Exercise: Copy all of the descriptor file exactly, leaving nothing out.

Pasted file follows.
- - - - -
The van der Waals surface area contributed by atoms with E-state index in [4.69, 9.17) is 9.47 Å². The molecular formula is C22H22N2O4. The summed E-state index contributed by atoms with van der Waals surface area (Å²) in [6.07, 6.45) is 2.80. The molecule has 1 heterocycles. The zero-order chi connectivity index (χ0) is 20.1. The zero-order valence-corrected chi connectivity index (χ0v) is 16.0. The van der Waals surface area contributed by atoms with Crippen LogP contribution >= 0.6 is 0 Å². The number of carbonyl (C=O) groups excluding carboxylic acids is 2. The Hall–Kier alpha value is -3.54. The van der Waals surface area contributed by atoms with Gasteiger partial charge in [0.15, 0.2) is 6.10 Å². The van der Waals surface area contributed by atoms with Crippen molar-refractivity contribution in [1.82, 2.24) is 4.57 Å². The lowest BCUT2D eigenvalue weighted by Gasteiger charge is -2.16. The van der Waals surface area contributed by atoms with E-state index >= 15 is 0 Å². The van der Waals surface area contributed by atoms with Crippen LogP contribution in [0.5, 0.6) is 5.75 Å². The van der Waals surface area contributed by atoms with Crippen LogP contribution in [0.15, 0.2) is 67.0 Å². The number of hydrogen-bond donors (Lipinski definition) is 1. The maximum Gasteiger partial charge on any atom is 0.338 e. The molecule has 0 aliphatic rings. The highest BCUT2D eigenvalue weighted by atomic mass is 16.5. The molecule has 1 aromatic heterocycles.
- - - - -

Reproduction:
The van der Waals surface area contributed by atoms with E-state index in [4.69, 9.17) is 9.47 Å². The molecular formula is C22H22N2O4. The summed E-state index contributed by atoms with van der Waals surface area (Å²) in [6.07, 6.45) is 2.80. The molecule has 1 heterocycles. The zero-order chi connectivity index (χ0) is 20.1. The zero-order valence-corrected chi connectivity index (χ0v) is 16.0. The van der Waals surface area contributed by atoms with Crippen LogP contribution >= 0.6 is 0 Å². The number of carbonyl (C=O) groups excluding carboxylic acids is 2. The Hall–Kier alpha value is -3.54. The van der Waals surface area contributed by atoms with Gasteiger partial charge in [0.15, 0.2) is 6.10 Å². The van der Waals surface area contributed by atoms with Crippen molar-refractivity contribution in [1.82, 2.24) is 4.57 Å². The lowest BCUT2D eigenvalue weighted by Gasteiger charge is -2.16. The van der Waals surface area contributed by atoms with E-state index >= 15 is 0 Å². The van der Waals surface area contributed by atoms with Crippen LogP contribution in [0.5, 0.6) is 5.75 Å². The van der Waals surface area contributed by atoms with Crippen LogP contribution in [0.15, 0.2) is 67.0 Å². The number of hydrogen-bond donors (Lipinski definition) is 1. The maximum Gasteiger partial charge on any atom is 0.338 e. The molecule has 0 aliphatic rings. The highest BCUT2D eigenvalue weighted by atomic mass is 16.5. The molecule has 1 aromatic heterocycles.